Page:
Undoubtedly, one of the 20th century’s most inventive world-builders was Larry Niven. He is perhaps most famous for Known Space, the universe where Ringworld (1970) and another 11 books are set. Niven’s inventions are now scattered in the background of much of science fiction, but his invention of Ringworld as a whole still strikes me: a ring orbiting the sun, 3 million times the surface area of Earth (a million miles wide and with a full orbit diameter of 186 million miles). It is a speculative cosmographer‘s interglobal dream.
Perhaps one of the greatest tools of the fantasy writer is the “supposal.” Suppose a world of magic was invisibly intermixed with our own, what would it be like to go to magic school (Harry Potter)? Suppose earth faced the threat of annihilation by a non-personal alien species and a child’s video game skills were more important than a fighter’s battle stance (Ender’s Game). Suppose there was another world beyond the wardrobe wall (Narnia). Suppose all the legends and myths were true–even the ones that contradict with the other ones–and we really did live on a flat world, resting on the back of elephants, flying through space on the back of a great tortoise (Discworld). Once the supposal is in mind, the whole universe falls into place.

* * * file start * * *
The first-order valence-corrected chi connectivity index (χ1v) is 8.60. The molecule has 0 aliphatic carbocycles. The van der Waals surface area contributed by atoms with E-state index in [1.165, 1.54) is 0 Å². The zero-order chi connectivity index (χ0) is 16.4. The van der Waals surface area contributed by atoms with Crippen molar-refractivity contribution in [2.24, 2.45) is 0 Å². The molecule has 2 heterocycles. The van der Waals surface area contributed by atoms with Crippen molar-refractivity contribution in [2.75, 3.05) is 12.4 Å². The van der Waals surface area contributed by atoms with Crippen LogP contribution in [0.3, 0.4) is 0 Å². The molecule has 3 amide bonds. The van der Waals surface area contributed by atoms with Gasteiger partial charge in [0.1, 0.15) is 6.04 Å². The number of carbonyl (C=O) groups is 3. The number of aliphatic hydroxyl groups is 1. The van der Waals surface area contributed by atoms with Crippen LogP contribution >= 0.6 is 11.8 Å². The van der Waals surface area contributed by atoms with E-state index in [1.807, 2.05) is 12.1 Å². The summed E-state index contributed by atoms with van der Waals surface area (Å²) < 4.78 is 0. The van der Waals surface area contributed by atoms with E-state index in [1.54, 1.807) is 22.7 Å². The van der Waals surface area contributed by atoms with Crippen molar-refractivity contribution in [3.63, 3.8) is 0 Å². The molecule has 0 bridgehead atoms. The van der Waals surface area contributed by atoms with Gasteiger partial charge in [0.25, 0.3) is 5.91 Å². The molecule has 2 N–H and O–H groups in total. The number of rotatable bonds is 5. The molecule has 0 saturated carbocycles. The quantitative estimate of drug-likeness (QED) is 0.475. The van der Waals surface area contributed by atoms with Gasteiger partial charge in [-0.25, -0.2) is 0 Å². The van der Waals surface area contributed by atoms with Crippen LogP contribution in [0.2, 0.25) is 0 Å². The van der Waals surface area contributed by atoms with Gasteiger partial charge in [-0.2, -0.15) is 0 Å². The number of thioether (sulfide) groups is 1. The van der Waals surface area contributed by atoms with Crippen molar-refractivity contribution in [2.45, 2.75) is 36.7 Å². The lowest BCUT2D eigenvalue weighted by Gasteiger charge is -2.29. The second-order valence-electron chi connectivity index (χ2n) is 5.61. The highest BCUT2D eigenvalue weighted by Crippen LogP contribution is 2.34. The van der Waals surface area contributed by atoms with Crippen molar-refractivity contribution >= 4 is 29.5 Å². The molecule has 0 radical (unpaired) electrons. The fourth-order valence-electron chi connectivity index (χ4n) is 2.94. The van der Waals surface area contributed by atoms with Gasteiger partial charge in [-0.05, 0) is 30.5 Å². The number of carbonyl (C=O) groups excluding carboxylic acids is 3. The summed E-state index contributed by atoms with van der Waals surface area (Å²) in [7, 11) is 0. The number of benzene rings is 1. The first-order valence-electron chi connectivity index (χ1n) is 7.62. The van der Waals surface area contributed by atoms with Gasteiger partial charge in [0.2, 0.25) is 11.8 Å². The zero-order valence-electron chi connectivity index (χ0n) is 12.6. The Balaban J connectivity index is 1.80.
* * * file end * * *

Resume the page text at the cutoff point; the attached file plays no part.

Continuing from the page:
Larry Niven, with his authorial partner Jerry Pournelle, talk about their inventive use of the supposal for their fantasy book, Inferno (1976).
“‘Suppose we look at Dante as C. S. Lewis might have? Lewis’s The Great Divorce looks at an entirely different geography of Hell, but it certainly provides a consistent philosophy.’ We continued the discussion, and before the night was over we had the beginnings of a novel, including the main character, Allen Carpenter, a somewhat pretentious but successful science-fiction writer modeled on a composite of several people we knew. We had also determined the theme of the book: Carpenter is dead, and in the Inferno, but he does not believe in Heaven and Hell. The book is about his efforts to discover where he is, and why. Our Inferno would employ Lewis’s theology and Dante’s geography.” (see here).
The supposal allows the authors to explore Dante’s stirring geography with the principle that C.S. Lewis used in The Great Divorce, that if one comes to self-knowledge one can interpret hell as a kind of purgatory. The novel allows them to test a lot of villains in hell, and there are a surprising number of Californians there.
I have heard that there is a second book, Escape from Hell (2012), and that the working title was “Dante vs. Vatican II” or something like that. I may have to check it out, but this Inferno makes me want to go back to Dante.